The marginalized of society are all around us, yet how many of them feel comfortable entering a church? Through social media, political platforms, and the very ugliness of our attitudes we have often excluded the people God loves. We judge them by their clothing, their jobs, their cars, their homelessness, their gender, their politics, their station in life. Because they are not ‘like’ us, we ignore them or let the social services do the work of the church.

Again, Father Richard offers his advice, “The best criticism of the bad is the practice of the better.”

Spiritual Superiority. As learned men, the Pharisees knew their stuff. According to their traditions, their interpretations were always right. But Jesus forced them to consider other ways to interpret Torah. However, thinking of their scripture in a new way took away their control and weakened their system. Their anger and fear led them to murder the One who came to save them.

What can we Learn? I believe spiritual superiority is one of the most dangerous tenets of our church systems. We have been taught certain beliefs through the years, so of course — they must be true. We know the Hebrew and the Greek meaning of various words, so of course — we also know the intent of those words. We ignore the cultural context and pick out phrases that describe what we want to believe is true. We find Bible verses that justify our political and personal bondage.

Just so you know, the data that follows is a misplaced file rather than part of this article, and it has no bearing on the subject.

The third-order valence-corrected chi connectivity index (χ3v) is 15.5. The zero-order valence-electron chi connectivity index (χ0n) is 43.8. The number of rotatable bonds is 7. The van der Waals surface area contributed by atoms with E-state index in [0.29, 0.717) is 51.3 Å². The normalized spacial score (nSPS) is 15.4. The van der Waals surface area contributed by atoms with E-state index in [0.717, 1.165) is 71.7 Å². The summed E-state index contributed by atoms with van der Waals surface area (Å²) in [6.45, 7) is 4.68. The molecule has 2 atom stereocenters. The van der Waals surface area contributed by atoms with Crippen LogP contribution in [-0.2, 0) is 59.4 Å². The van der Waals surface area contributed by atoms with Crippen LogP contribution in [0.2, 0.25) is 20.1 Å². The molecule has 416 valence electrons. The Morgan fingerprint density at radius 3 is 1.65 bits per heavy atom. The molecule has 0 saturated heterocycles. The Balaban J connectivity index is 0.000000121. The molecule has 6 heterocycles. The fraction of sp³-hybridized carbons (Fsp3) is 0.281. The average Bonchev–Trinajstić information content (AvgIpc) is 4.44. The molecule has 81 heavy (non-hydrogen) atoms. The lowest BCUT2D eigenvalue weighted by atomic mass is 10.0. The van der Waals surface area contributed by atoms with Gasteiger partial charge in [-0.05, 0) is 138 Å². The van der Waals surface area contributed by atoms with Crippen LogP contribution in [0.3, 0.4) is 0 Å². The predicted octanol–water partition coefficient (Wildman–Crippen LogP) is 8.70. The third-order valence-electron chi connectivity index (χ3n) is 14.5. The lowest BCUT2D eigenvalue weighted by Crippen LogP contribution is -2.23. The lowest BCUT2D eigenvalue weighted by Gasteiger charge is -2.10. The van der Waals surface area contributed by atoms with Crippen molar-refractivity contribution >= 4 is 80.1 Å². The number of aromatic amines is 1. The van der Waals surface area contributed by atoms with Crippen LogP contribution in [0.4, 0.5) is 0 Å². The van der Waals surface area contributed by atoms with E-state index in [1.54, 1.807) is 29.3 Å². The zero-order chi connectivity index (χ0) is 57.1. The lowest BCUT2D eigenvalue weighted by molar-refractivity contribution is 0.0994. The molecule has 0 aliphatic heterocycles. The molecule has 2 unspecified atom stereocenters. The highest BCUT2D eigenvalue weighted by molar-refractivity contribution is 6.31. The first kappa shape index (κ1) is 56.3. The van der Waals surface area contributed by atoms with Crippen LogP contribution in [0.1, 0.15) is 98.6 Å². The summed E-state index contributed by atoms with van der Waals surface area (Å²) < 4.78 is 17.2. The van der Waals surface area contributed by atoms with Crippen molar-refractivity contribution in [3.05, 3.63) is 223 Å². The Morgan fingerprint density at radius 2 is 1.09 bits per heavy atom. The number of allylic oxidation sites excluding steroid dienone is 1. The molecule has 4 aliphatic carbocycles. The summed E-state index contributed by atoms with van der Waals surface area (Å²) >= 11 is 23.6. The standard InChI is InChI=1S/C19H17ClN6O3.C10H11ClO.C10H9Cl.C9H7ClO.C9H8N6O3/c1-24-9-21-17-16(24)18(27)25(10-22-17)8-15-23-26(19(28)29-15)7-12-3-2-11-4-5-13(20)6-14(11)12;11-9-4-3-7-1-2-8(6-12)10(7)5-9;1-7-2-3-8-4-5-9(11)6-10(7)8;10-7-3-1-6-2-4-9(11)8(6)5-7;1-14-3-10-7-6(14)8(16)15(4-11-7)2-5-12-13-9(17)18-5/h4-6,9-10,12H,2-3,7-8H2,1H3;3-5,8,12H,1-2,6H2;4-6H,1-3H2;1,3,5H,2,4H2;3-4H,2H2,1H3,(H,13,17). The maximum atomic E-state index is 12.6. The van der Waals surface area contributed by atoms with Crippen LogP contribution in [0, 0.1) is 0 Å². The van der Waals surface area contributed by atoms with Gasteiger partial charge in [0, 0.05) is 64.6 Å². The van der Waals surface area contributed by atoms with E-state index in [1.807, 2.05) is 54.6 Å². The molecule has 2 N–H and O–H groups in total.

Yet believers with open minds who truly study with question marks in their hearts may find new truths and new beauty in what Jesus meant, what Paul chose to write about, what the scriptural metaphors really stand for.

When we stop asking questions and blindly accept what we are told, we stop growing.

And with our spiritual superiority, we feast from the tree of the Knowledge of Good and Evil. Then we settle into the biggest problem of the universe: pride.

I am grateful to the Pharisees for what they teach us — how NOT to react to new interpretations, how to study for ourselves and seek out those teachers who have open minds and hearts.

Ultimately, we learn and we grow, we impact our world when we focus on only two topics: Jesus and Grace. Anyone who teaches a different Gospel runs the danger of becoming a Pharisaical rascal and tainting the message Jesus came to share with us.

I hope to keep learning and keep growing. To study who Jesus was and what he taught, how he lived in his culture. And to face my culture with the same unconditional love Jesus has shown me.

©2023 RJ Thesman – All Rights Reserved

For a study on simplified faith, check out Uploading Faith: What It Means to Believe.

A Hope-filled Christmas Story

“Why do you have those red shoes on your tree?” Danhya, my little friend from India, asked me. She pointed to the felt booties that hung at the front of my Christmas tree.

“Ah . . . that is a wonderful story,” I said, “and it began many years ago. Would you like to hear it?”